1. From hubstone 1 furthest west. At this position the larger mountain range to the left of Toka Toka (Maugaraho) is perfectly silhouetted behind the tor mound.
2. From the 2nd observatory hubstone Toka Toka is precisely located on the right edge of the tor mound.
3. From the 3rd observatory hubstone Toka Toka is situated in the centre of the tor mound and rising just above the tor's crest.
4. From the 4th observatory Toka Toka is precisely located on the left edge of the tor mound.
5. From the 5th, slightly lower and most eastern observatory hubstone the target appears to be Maungaraho Mountain, the top of which is only just visible above the level (plane table) ridge east of the tor mound.
Figure 15: In this much magnified photo taken from the 3rd observatory
hubstone the sharp apex point of Toka Toka Mountain can be seen protruding (albeit
faintly) above the epicentre of the tor mound. A dark ring of purpose placed
stones lies on the front of the tor and this was the most targeted surveying
position for outlying markers.
This kind of activity is typical of what went on from marked trigs throughout the valley. Just as the tor mound edges were used to fix upon Toka Toka Mountain from two of the observatories, so was the summer solstice sunrise made to occur at the tor mound edges from two marked observation positions much lower down in the valley.
Figure 16: This cluster of boulders was once a small standing stone circle solar observatory, but in about 1987 the farmer shoved outlying boulders in onto one "immovable" central boulder. Thankfully, that position is still intact and can still function in its original capacity. So let's see what the original function of the central boulder was:
Figure 17: From the position where the central, immovable boulder has resided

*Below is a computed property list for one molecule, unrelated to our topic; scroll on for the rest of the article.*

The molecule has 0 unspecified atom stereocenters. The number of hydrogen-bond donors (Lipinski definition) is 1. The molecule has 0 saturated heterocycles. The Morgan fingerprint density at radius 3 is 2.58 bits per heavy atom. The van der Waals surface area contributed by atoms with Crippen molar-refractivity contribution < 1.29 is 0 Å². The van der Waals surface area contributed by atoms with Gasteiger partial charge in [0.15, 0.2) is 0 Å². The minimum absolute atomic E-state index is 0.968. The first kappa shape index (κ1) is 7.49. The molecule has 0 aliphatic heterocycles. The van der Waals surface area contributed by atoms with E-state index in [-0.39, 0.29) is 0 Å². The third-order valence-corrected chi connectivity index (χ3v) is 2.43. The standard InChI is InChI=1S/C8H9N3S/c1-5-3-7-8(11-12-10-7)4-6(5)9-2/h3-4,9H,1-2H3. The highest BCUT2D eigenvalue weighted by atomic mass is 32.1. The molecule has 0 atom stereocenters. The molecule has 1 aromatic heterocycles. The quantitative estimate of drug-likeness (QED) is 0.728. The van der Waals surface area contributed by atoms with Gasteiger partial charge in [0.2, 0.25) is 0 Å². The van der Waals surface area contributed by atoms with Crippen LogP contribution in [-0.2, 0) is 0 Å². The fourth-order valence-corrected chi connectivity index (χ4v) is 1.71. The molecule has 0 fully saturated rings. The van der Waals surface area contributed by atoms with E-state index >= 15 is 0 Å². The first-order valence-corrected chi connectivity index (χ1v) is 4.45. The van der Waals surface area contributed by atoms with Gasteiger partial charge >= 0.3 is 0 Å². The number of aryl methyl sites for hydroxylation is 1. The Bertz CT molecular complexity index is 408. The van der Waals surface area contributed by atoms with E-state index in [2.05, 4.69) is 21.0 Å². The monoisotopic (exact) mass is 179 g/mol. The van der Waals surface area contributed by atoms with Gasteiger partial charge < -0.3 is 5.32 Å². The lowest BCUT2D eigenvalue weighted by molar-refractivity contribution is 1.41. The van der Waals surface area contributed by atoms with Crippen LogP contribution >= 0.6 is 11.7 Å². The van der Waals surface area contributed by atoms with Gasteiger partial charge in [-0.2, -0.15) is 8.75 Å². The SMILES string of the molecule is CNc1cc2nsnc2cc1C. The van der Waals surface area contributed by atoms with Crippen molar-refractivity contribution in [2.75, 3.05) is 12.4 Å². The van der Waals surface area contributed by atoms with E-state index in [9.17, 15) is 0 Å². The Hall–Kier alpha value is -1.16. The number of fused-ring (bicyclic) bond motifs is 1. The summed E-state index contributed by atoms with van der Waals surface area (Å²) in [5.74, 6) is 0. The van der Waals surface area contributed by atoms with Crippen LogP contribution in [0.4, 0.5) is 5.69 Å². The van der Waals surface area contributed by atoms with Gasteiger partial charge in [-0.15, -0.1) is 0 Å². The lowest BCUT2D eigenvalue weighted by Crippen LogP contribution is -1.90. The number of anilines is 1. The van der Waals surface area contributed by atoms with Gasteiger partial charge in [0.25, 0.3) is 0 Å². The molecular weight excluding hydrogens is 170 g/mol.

since ancient astronomer/ surveyors carefully positioned it, the sun rises on
the left edge of the tor mound on the day of the summer solstice. Amongst the
boulders dragged to this position by a tractor in 1987 one assumes there would
have been a boulder that formerly marked the solstice sunrise in the epicentre
of the tor mound. Other boulders probably indicated solar events like the winter
solstice sunrise on the northeastern end of the Tutamoe Mountain Range.
Let's look at another observation position, which still functions partially after having its satellite boulders pushed inward toward the hubstone:
Figure 18: Clifford Martin stands at the observation station previously mentioned. These foreground boulders represent a smaller, downhill site from which to observe the summer solstice sunrise. The field in which these boulders reside is free of stone and the boulders are very conspicuous accordingly. It's quite apparent that they have been hauled to their positions to serve some purpose.
Here's what this solitary site does:
Figure 19: The summer solstice sunrise on the right edge of the tor mound, as seen from the lower observation station.
Figure 20: From a cairn marker on an elevated plateau above the Waitapu Observatory one looks toward the tor mound on Maunganui Bluff and immediately sees why the cairn marker was placed in that precise position directly beside the seaward cliff on a shaped and modified plateau. Silhouetted immediately behind the tor mound is a distant mountain. Yet another peak (slightly obscured in this photo) protrudes above the level ridgeline adjacent to and east of the tor. This ridge has many cairn and boulder markers extending down its length, which, like the tor itself, act as interim positions for alignments and coded distances from a variety of valley markers. A large round ring of stones on the lower front face of the tor mound sits on a perfect level to the trigs of this sea-cliff plateau.